I know there’s plenty of advice out there on this particular theme – and it’s subject to individual needs and the purpose and duration of their trip. So, what to take backpacking?

Here’s my beginners travel advice for those wondering what to take on a backpacking trip of several months.

Documents ::

Hidden money-belt holding your passport (that has plenty of pages and a long life as 6 months or less until expiration, will be refused visas by most embassies).

Up-to-date vaccinations – proven on paper: especially Yellow Fever certificate.

Emergency cash in US Dollars hidden away from main money-belt.

Credit card – global ATM access to travel funds. Make sure card it has an ATM pin number. Get two cards, one stashed for emergencies.

WATCH OUT – Traveler’s Checks are largely useless or a real hassle to change in much of the Developing World.

Passport photos.

Insurance can be good for piece of mind. Both medical cover and personal effects. BUT depends on your outlook and budget. I usually don’t take insurance.

Copies of documents on paper, also stored in email or cloud.


That can be zip-locked and left in rooms and in transit. I also use an additional combination-lock and wire to secure my pack to a pole, inside a cupboard, etc.

what to take backpacking

All my travel gear spread over my bed in China. Getting ready for a cold winter climate across Central Asia; hence quite alot of stuff is necessary. This pile represents my “Total Life Kit” as a permanent global nomad, about 12-15 kg of assets depending the trip.


Essential for small trips, hiking, and when taking your valuables on board when your main backpack may be flung onto a bus roof or in a taxi boot.

(My daypack is rugged, 20 liter, that can be attached to my main pack by snap-chain and carried in front of me when on the move.)

Electronics ::

camera – w/ memory cards, batteries, adapter, case, etc

laptop or tablet (w/ back-up external or cloud storage)

phone (= camera, e-book reader, alarm clock, MP3 player, calculator, etc)

Basic travel essentials ::



hat or cap


Swiss Army Knife (for opening beer bottles, tinned food, wine, wilderness survival)

2-liter water pouch + water purification solution


guidebooks + maps, novels (e-formats)

plastic mug + spoon, stainless mug + water heating element (for boiled eggs, tea, coffee, instant noodles or packet soup)

ziplock plastic bags (to waterproof & compartmentalize everything for quick, easy searching and packing of small items)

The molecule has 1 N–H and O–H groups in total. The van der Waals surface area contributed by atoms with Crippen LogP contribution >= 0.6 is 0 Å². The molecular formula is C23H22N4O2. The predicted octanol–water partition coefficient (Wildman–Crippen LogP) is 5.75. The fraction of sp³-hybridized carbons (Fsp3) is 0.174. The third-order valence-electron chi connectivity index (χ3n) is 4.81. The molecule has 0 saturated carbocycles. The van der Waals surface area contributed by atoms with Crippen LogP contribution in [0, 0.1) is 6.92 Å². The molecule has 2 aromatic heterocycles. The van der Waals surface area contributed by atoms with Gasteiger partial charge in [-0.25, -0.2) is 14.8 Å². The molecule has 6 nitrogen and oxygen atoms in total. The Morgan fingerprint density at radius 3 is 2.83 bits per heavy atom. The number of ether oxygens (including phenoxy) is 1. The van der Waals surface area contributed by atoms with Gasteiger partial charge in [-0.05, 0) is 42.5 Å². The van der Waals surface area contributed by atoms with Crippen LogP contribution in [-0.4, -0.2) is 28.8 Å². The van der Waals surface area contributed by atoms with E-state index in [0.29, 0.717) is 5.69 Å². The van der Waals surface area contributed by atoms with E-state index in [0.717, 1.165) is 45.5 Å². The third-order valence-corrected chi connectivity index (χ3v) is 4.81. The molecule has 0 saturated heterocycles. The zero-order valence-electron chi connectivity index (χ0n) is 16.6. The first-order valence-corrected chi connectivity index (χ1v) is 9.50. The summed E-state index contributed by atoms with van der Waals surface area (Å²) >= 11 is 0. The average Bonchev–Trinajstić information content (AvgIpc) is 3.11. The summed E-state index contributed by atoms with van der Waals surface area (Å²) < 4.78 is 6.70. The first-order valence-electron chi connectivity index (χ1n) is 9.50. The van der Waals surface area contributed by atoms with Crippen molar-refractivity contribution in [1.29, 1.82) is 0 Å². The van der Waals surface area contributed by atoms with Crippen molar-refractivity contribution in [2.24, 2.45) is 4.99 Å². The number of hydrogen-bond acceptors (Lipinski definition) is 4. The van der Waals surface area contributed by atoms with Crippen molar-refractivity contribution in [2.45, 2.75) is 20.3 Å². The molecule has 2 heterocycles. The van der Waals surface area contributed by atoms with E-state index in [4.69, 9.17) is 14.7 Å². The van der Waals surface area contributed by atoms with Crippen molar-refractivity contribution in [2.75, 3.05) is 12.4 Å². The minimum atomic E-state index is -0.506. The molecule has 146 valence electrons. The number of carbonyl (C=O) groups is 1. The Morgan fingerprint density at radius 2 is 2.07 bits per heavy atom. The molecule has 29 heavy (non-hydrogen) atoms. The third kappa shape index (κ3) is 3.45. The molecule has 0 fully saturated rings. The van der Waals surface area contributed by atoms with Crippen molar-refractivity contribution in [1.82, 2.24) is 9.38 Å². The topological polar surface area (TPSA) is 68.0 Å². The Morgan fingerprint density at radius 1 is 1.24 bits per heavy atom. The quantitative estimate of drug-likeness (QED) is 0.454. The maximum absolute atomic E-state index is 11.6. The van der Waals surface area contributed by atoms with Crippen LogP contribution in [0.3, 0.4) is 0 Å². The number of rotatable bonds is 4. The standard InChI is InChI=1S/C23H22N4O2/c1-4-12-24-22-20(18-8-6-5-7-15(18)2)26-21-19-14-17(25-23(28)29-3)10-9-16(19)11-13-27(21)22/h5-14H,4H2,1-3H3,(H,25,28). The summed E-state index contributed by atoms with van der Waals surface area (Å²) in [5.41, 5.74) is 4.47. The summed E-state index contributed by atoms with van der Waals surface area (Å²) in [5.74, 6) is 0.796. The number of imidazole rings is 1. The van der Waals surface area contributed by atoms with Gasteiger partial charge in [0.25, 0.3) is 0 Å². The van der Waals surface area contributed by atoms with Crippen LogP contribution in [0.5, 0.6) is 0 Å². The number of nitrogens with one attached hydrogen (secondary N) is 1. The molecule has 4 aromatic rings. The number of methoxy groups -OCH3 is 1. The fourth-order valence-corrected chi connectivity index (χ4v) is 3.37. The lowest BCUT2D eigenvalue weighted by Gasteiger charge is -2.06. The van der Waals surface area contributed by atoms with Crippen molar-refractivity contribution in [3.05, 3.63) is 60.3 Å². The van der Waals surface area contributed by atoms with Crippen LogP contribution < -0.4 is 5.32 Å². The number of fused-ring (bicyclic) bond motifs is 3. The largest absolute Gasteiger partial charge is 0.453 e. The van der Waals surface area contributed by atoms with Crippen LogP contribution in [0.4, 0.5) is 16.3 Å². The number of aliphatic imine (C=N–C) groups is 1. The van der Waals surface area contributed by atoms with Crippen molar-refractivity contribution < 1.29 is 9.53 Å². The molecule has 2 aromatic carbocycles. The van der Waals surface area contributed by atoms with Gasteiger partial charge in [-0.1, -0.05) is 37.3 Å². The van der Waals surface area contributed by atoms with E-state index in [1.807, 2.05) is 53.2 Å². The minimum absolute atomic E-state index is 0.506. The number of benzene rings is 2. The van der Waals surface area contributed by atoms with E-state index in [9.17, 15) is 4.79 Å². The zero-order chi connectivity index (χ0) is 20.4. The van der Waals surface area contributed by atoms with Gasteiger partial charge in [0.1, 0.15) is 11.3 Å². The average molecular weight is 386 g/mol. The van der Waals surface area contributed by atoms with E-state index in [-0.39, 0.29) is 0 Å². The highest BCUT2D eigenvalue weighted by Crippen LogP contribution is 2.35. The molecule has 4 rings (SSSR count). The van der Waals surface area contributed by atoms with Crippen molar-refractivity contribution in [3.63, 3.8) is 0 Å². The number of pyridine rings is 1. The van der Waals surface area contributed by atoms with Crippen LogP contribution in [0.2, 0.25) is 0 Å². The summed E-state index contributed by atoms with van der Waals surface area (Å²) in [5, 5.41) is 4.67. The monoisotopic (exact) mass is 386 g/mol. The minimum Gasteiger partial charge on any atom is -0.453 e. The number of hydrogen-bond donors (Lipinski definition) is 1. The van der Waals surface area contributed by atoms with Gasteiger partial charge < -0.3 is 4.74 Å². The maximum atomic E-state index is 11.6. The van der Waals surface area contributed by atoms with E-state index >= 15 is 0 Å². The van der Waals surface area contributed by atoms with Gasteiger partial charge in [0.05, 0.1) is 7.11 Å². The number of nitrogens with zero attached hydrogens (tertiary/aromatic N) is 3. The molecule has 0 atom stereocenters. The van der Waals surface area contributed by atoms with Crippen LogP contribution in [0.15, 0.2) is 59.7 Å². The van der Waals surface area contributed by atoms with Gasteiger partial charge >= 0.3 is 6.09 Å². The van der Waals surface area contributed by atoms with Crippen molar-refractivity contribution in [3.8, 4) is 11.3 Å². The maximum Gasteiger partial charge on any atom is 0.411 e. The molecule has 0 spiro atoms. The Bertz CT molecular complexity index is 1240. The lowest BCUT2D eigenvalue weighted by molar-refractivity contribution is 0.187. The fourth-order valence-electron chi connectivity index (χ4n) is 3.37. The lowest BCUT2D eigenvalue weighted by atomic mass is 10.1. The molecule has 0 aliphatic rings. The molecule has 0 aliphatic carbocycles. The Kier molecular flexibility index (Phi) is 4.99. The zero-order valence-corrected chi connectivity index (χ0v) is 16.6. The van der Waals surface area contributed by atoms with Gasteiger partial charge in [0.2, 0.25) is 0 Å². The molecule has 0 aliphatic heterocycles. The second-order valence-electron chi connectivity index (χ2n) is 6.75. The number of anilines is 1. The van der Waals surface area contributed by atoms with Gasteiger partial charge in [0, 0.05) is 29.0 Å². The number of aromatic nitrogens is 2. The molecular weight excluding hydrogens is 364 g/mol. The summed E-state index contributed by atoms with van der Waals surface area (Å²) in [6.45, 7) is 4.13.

insect repentant (and mossie net)

sleeping sheet / bag liner or compact sleeping bag

needle + thread (a stitch in time, does save nine)

candle + lighter (for prolonged black-outs)

photo of family to show curious locals

washbasin plug w/ clothes-line string (to wash clothes; plugs are often missing. I usually employ a local).

maker pen with paper (for writing hitchhiking destination signs)

Inflatable neck pillow for sleeping on transport

Clothes ::

 A matter of personal need but I have the following presently in West Africa. You can buy other items when needed.

2 loose, pocketed trousers with zip-off legs

3 t-shirts

2 shirts

4 underwear

small quick-drying towel

rain poncho (also a ground sheet for sleeping rough)

sarong (for relaxing or as a towel, head-cover or scarf)

hiking sandals

AND for cold-snap emergencies: merino underwear top + leggings, merino beanie and a pair of socks.

If travelling to colder regions, I will also carry hiking boots, gloves, more socks, gore-tex + fleece jackets.

Medicines ::

Not an exhaustive list but have at least most of this:


antihistamine (if prone to allergies)

shit pills (Imodium for stopping the flow on a journey. Flagyl for serious bowel problems)

Malarone post-exposure anti-malarial pills (it’s impractical over all these years for me to take daily tablets to prevent Malaria)

flu tablets + throat lozenges

antiseptic, plasters, bandage, tape, safety pin, butterfly stitches



multivitamins (helps a sometimes poor diet)

antibiotics (maybe take a general one but often you’ll find a specialized A/B locally, like I did in Yemen & later Morocco when I got a hellish dental/gum infection)

AND along with this main first-aid kit, I carry a small purse of these items that stays in my daypack for immediate access anywhere. 

NOTE: If you have special needs or prescriptions – bring them with you.

Toiletries ::

Again we have different needs – but watch out this stuff can get weighty, so keep bottles and packets small. Re-supply of this stuff is available worldwide. If you have special needs then bring them from home.

shampoo + soap

toothbrush, paste, floss

nail scissors or clippers



razor, tiny mirror

cotton buds

toilet tissue – have small bundles everywhere, especially in trouser pockets

moisturizer – essential in dry climates

Packing your backpack ::

Have it organized so it flows easy.

Best with side-zipping packs as opposed to top-loading. And as mentioned earlier have everything compartmentalized into plastic transparent bags for easy identification and access, fast packing and extra water-proofing.

Needless to say have stuff that you may need accessible or at the top or stashed in a side pocket – like a poncho for a sudden downpour. Or a guidebook ready to locate yourself when arriving in a city or finding a flashlight in black-outs.

Obviously wrap clothing around fragile stuff and make sure bottles like mosquito repellent are in their own plastic bag to avoid contamination.

ENJOY  your trip !!!

Join the journey !


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